April 16, 2010
by Aparna Pande
In a recent book titled The Geopolitics of Emotion, international relations scholar Dominique Moisi asserts that contrary to widespread belief, emotions — and hence irrationality — play a large role in international politics. To understand politics among nations, therefore, requires an understanding of emotions within and between nations.
Moisi’s book puts forth two contentions: that we can best understand the world we live in today only by “integrating and understanding its emotions,” and that there is a need to find the right balance between “good and bad” emotions.
Moisi’s book discusses in detail what he calls the cultures of hope, humiliation, and fear which are framing today’s world. Moisi gives examples of each, with India and China representing cultures of hope, countries in the Muslim world representing cultures of humiliation, and the West — both the United States and Europe — representing cultures of fear.
According to Moisi, both Europe and the United States after 9/11 are dominated by fears of the other and worried about a loss of national identity. This has resulted in a culture of fear. Moisi asserts that for most Muslims — including Arab Muslims — the combination of a grievance culture with civil and religious conflicts, and exclusion from the benefits of economic globalization, has led to a culture of humiliation. In countries in Asia, like India and China, however, Moisi sees talk of hope of building a better future and a desire to seize the economic initiative and build a new world.
Moisi’s book reminds me of a conversation a few years ago with an American diplomat who spent many years working in South Asia. What struck him most during his stay in the region was that people never talked upfront but instead spoke in a roundabout manner (for example, by citing shayri, or Urdu poetry). In this setting it was often difficult to distinguish facts from wishful thinking.
Westerners who have worked in South Asia will acknowledge that emotions and symbols often seem to play a very large role in the region’s political culture. Whenever leaders in the region discuss relations with other countries, the historical and cultural aspects are given preference to the geopolitical and strategic ones. The nuts and bolts of any meeting or conference are often not as important as what that meeting will be called or where the meeting will be held. In the weeks leading up to the meeting between the Indian and Pakistani foreign secretaries in February 2010, there was more debate over what to label these talks than on the substantive issues to be discussed.
We live in a world where the main actors are states governed by their national interests. These national interests are framed by policymakers on whom not only hard geopolitics but morals, principles, and even symbols have an influence. South Asia is a culture heavy on symbolism and emotions, and so the latter’s influence on the international affairs of the countries in the region should not come as a surprise. It is true that signaling and labeling play a role in diplomacy, but we need to acquire the right balance between our emotions and realpolitik.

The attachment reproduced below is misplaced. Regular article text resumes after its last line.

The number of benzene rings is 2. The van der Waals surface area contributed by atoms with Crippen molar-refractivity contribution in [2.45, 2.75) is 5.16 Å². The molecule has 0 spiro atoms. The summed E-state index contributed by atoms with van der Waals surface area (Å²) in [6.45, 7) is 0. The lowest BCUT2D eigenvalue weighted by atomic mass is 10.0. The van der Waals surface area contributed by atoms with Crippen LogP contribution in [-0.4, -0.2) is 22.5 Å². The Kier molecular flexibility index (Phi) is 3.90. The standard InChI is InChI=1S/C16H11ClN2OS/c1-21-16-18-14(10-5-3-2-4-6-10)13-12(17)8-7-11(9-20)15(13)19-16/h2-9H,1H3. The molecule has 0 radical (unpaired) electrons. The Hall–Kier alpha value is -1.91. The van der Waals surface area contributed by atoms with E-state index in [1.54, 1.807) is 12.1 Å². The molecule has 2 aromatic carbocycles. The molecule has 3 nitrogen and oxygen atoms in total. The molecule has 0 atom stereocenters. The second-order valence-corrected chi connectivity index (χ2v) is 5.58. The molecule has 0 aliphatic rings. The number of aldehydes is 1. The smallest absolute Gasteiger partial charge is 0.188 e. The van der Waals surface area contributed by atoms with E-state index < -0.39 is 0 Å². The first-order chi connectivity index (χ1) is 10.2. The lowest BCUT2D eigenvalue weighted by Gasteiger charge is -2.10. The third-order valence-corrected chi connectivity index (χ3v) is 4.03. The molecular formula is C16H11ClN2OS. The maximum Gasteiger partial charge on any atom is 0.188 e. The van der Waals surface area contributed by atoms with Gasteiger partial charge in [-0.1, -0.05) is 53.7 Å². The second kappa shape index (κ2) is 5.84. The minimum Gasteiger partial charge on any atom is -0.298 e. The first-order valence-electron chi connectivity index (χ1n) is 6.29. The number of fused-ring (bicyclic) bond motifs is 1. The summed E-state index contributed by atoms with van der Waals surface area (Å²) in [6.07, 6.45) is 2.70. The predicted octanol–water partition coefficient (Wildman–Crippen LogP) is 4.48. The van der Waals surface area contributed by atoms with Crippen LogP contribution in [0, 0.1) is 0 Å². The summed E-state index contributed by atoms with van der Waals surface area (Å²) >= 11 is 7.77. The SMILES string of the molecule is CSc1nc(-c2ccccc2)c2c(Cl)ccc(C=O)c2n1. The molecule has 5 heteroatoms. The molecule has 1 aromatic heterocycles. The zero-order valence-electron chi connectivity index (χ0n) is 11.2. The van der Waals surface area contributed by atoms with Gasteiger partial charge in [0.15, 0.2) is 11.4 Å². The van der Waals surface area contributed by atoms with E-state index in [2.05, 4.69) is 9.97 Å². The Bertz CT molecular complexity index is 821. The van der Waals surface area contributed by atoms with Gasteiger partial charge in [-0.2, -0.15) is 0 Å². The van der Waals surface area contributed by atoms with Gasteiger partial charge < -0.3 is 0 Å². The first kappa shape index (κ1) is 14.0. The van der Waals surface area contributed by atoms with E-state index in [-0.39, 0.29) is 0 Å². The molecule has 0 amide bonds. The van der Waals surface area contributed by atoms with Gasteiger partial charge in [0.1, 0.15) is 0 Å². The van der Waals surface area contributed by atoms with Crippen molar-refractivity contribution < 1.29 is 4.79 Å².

South Asia occupies a key geostrategic location in the world today which the countries in the region can take advantage of if they harness their strengths. South Asia is on the positive side of the demographic curve, as it is one of the few regions in the world where the youth exceed the elderly and where governments have invested in education and social development. The resourcefulness and entrepreneurial skills of South Asians is also evident in the economic growth of India, which can spread to other countries of this region.
However, in order to do this, in Moisi’s words, the policymakers of the region need to seek the right balance between good and bad emotions. In this case, what it means is build relations with your neighbors by playing to your strengths and your historical and cultural ties. Try to resolve those issues that you can, but those which are difficult must be left on the backburner for now.
Of the two countries about which Moisi speaks, China has adopted this policy very effectively. China has amicably resolved its border issue with Russia and its border with Pakistan was settled long ago. In the case of the Sino-Indian border, over which the two countries fought a war in 1962, China’s policy since the late 1990s has been to build political, economic, and even military ties with India while periodically discussing the border issue without expecting to resolve it anytime soon. India and Pakistan have yet to reach that point in their relationship.
The strong emotions evoked by the history of the two countries remain a barrier to pragmatic decisionmaking in New Delhi and Islamabad.
Aparna Pande is a Research Fellow at Hudson Institute.
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